When pondering this point from siderea, it occurred to me that there's a common underlying emotion below almost all of my recent angry outbursts. There's an element of fear (and more on this in a bit) but much more conspicuous is a sense of offense.
It's interesting, because that offense is most often not over anything directed at me. Sometimes it is -- for example, one moderately common trigger is a feeling that my boss is wasting my time by making me write something that no one will actually want -- but the most intense cases aren't. When I get *really* pissed off, it tends to be on matters of principle, often on behalf of others (usually others who haven't asked me for it).
For example (to be intentionally obscure), the proximate cause of this whole exercise was something that one of my friends did recently that I thought was fabulously crass, and needlessly hurtful towards another friend. I have no specific information about how the second one felt about it; certainly they didn't ask me to get involved. But the whole thing set off an astonishingly intense bout of introspective anger.
As far as I can tell, I've gotten into a habit of crusading -- taking up causes, making them my own, and trying to make them right. In and of itself, that's not a bad thing: I spent many years developing the nerve to Do The Right Thing, and I'm proud of the times I've managed to get some results. But it requires a sense of time and proportion: choosing the right battles, and keeping my ego sufficiently disentangled from the cause to stay effective. (Fanatics are rarely effective; cool-headed advocates who can see both sides of the issue but argue passionately for one are more often so.)
Somewhere in my subconscious, I seem to have gotten so used to crusading that I've stopped making the choice intentionally. That's a problem, because it is violating both of the above principles. I'm choosing my battles poorly, with the result that I'm squandering my limited energy and opportunities. (If you get angry at someone once a year, they notice it when you do so. If you do so regularly, they simply shrug and ignore it.) And I'm getting far too personally invested in every argument, which is bad for my health (because I get much tenser and stressier), and I'm losing the cool that helps to formulate a strong argument.
I do sort of wonder if part of the recent problem is being set off by the recent dramatic loss of my deepest pet cause: the Membership debacle in the SCA. There's no question that that was my first true crusade -- I've been passionately involved in this argument since something like 1990, years before most people got drawn into it. But we've been losing ground for years, and the deathblow may well have recently fallen: the (badly skewed, but not entirely invalid) survey conducted by the Board on the subject indicates that most of the Society really *do* like the exclusivist members-only model of the SCA. I'm not sure that there's an actual connection between that and the anger rising to the fore, but I cannot deny that the disappointment is sharp.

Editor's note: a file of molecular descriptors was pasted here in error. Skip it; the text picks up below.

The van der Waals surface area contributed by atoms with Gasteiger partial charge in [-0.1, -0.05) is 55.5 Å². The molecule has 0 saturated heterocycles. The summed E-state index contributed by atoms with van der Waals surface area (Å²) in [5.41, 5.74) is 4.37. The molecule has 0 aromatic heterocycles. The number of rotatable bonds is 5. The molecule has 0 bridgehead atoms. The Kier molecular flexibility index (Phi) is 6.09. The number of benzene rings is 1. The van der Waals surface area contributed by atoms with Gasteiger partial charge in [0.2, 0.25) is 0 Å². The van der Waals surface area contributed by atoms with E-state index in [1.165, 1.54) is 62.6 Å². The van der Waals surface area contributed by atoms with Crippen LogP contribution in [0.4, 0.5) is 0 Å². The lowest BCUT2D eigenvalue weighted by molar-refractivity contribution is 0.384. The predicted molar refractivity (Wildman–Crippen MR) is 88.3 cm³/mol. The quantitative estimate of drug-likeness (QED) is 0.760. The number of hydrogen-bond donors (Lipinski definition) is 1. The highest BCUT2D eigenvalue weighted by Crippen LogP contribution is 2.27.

Regardless, there's a clear correlation here: what sets off the serious anger is my rather sharp sense of right and wrong. I've always been a bit judgemental in my own idiosyncratic way (an INTJ is, pretty much by definition), but I seem to have lost my conscious control over that. Historically, I've tended to be reasonably good at deciding on the proportionate reaction to an offense, but that filter seems to be malfunctioning. Okay, that's something to work on.
Oh, and I mentioned fear above. It's interesting: if I'm reading myself correctly, the fear that's underlying the anger is actually a fear of not living up to my own standards. The fear seems to be disconnected from the actual incident -- rather, I think it's a fear of not being bothered *enough*.
One part of the curse of introversion is a fear of getting involved: a nervousness that, if I stick my neck out, someone will chop it off. I spent a number of years overcoming that, getting myself to *be* involved when I thought it was appropriate, especially when it really mattered. Even today, doing the Right Thing is sometimes a bit scary to me -- I sometimes have to "get out and push" to make myself actively follow the right, rather than passively watching.
The result is that I seem to have given myself a fairly intense sense of guilt over *not* doing the right thing when the opportunity arises. That apparently manifests itself as fear (fear and guilt being closely related emotions) as well as probably providing some of the mental impetus behind the anger. Again, it's pushing me towards being just a little too invested in every little thing. I don't mind the fact of the involvement -- in pretty much every case, it's appropriate for me to care -- but the degree is often disproportionate. My ego is tending to get deeply entangled in these things, and that's generally *not* appropriate.
Really, it all comes down to finding my balance again. The correct goal isn't avoiding the conflicts, or even avoiding argument. But I need to be able to maintain enough emotional distance to let me find the right tone for each of those conflicts. Getting passionate about an argument is okay, but I shouldn't be doing it in every case...